Turkey crosses Syrian Kurdistan border
AFRIN, Syrian Kurdistan (K24) – On Monday, locals reported that Turkish forces swept into Syrian Kurdistan (Rojava) near the Kurdish-controlled city of Afrin in northern Syria.
Turkish troops with bulldozers entered the Syrian Kurdish village of Hamam, 20 kilometers west of Afrin, after removing the border barbed wires, villagers told K24 on Monday.
"It was early in the morning when heavily armed troops with vehicles removed the border wires and crossed into the village," a local told K24.
A bulldozer driver told the villagers that the operation was a security measure meant to fortify the borders.
Other soldiers said that the Turkish government started a campaign in order to maintain the border fences and install them in their proper places.
The Kurdish security office of Afrin said no clashes took place during the operation, except for a few verbal altercations between the Turkish troops and a group of village elders.
Many residents said they were angry because the Turkish troops destroyed the village cemetery and tramped down the graves in a humiliating manner.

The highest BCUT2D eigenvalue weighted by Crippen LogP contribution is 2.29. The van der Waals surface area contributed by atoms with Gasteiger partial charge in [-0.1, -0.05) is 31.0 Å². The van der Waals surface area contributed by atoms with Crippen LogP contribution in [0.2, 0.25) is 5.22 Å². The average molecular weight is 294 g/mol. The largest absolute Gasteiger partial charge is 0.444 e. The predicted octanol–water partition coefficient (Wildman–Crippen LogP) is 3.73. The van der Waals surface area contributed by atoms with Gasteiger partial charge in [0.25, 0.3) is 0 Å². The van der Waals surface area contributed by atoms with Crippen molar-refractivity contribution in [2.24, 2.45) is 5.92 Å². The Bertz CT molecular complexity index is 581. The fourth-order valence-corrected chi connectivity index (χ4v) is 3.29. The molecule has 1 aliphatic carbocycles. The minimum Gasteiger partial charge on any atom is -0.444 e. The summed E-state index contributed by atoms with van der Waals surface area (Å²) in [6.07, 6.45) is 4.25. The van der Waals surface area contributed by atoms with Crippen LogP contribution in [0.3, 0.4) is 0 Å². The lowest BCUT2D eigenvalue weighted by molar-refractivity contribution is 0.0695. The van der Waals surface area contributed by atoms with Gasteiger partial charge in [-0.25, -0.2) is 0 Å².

"It is not easy when strangers break into your home without permission," an elder told K24, noting that borders and tombs are sanctuaries.
Turkey has repeatedly assaulted its southern borders with Syria since the outbreak of the Syrian civil war in 2011.
In one instance, on December 23, 2015, Turkish troops entered the villages of Sermisax and Banokiya, east of Qamishlo in Rojava without clashing with Asayish forces.
Once more, in February 2015, the Turkish Army crossed the Syrian border in northern Aleppo to rescue about 40 soldiers who had been surrounded for months by Islamic State militants, while also guarding the tomb of a revered Turkish figure.
Reporting by Hisham Arafat
Editing by Karzan Sulaivany
(Mohemed Billo contributed to this report from Afrin)